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How to rein in a spending spouse

By Paula Pant · Bankrate.com
Friday, February 7, 2014
Posted: 1 pm ET

You're a saver, but your spouse is a big spender: How can you manage your finances without killing each other?

Here are some tips on how to compromise with a spouse or partner who is more inclined to spend the big bucks.

Review your budget

Carve out an hour or two to review your budget. You'll need to prep for this meeting: Keep a stack of all your bills (including mortgage, utilities, insurance premiums and credit card statements) so that you can see how much you and your partner spend every month.

Don't forget to include the concept of "paying yourself" as one of your most important bills. You should pay into your retirement accounts and your emergency fund with the same level of urgency you use to pay any other bill.

Once you complete this step, you'll have a better idea of how much money is left in your budget for "fun" expenses like clothing, restaurants and other discretionary items.

Decide on a limit

Pick a limited amount of money that each person can spend for his or her own amusement. For example, you might decide that each partner can spend $100 or $200 per month on anything that suits his or her fancy: Starbucks lattes, pedicures, restaurant meals.

If one partner wants to buy something "big" like a motorcycle, he or she can save for that purchase from accumulated "fun" money.

Yes, it's a bit similar to having an allowance as a kid -- but that's fundamentally the nature of budgeting. We have limited funds and need to decide how we're going to spend our finite dollars.

As kids, we don't have access to credit to get us into trouble. As adults, we shouldn't resort to debt to pay for our discretionary purchases, either.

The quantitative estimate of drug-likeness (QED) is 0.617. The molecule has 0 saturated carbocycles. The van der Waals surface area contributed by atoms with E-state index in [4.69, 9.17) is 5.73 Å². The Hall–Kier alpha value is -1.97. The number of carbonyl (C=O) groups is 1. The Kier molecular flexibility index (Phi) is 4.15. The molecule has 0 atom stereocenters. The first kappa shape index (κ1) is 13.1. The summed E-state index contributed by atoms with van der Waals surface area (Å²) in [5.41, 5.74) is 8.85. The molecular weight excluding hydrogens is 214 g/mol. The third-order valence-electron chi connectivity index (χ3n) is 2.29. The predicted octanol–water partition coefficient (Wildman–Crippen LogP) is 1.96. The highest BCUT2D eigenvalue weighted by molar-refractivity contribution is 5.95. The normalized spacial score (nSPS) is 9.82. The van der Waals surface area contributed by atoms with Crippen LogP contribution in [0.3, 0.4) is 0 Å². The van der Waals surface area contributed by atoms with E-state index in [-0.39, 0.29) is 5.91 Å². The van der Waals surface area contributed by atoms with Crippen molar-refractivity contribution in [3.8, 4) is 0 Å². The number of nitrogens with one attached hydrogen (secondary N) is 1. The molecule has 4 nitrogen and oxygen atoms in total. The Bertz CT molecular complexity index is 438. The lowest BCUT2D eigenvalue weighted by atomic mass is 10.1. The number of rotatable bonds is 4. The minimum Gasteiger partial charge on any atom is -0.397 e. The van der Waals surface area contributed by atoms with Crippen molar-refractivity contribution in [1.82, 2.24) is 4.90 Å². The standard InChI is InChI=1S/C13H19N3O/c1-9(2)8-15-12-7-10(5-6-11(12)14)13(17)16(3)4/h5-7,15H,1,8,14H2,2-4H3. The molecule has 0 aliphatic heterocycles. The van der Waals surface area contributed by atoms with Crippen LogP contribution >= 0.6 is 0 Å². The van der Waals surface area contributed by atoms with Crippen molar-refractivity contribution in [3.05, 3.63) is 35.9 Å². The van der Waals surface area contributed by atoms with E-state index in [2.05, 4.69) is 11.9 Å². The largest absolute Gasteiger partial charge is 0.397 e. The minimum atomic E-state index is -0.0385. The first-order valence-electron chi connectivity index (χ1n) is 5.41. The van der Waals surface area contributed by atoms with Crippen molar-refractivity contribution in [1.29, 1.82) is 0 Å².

Earmark some 'us' money

Create some space in your budget to enjoy shared joint expenses -- like "date money" or "vacation money" -- with your spouse.

You might decide to set aside $75 per month to dine at a posh restaurant together, or to place $100 per month into a vacation fund. This will help you and your spouse share in the expenses of something that you'll both enjoy -- each other's company.

Paula Pant helps people ditch the cubicle and live on their own terms. She's traveled to 30 countries, owns six rental property units and hasn't had an employer since 2008. Her blog, Afford Anything, is the gathering point for a tribe that refuses to say, "I can't afford it." Follow Paula on Twitter: @AffordAnything.

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3 Comments
Birney
March 29, 2014 at 9:10 pm

Whether a marriage or a live-in relationship, common bills must be paid and if two people co-habitate together, they are a small business. I keep a physical written ledger, recording all bills, their due date and amount and when paid, enter the date and check number (unless online) to indicate payment made. I have a sit down with my spouse and let him know what the status of what we owe and that way, the pressure and worry is evenly distributed. Over 50 years together and we don't fight over money. A small business like ours has survived so far, thank God. I'm also not a big spender, but we discuss spending before I do it.

Paula Pant
February 13, 2014 at 11:44 am

@Alan - An entree at a posh restaurant is $25 - $30. Add tax and tip, and you've got $75 for two people. Obviously if you want to drink lots of alcohol, that will cost a lot extra, but you can enjoy a glass of wine at home before you dine out.

And $1200 is MORE than my partner and I spend on the vast majority of our vacations. I suggest that you take a hard look at your finances and your spending habits before you start dismissing frugality as "not realistic."

Alan
February 13, 2014 at 9:26 am

$75 for dinner at a "posh restaurant"...for TWO people?!!? Really?! Two people can barely go to Olive Garden for a $75 dinner! And $100/month for TWO people to go on vacation??? That's $1200 a year you're suggesting - for TWO people?? Where's this vacation taking place??? Your budgeting concepts are nice and have a basis in common sense; however, the reasonableness of what you're suggesting i.e., dollar amounts, is unrealistic in today's economy!

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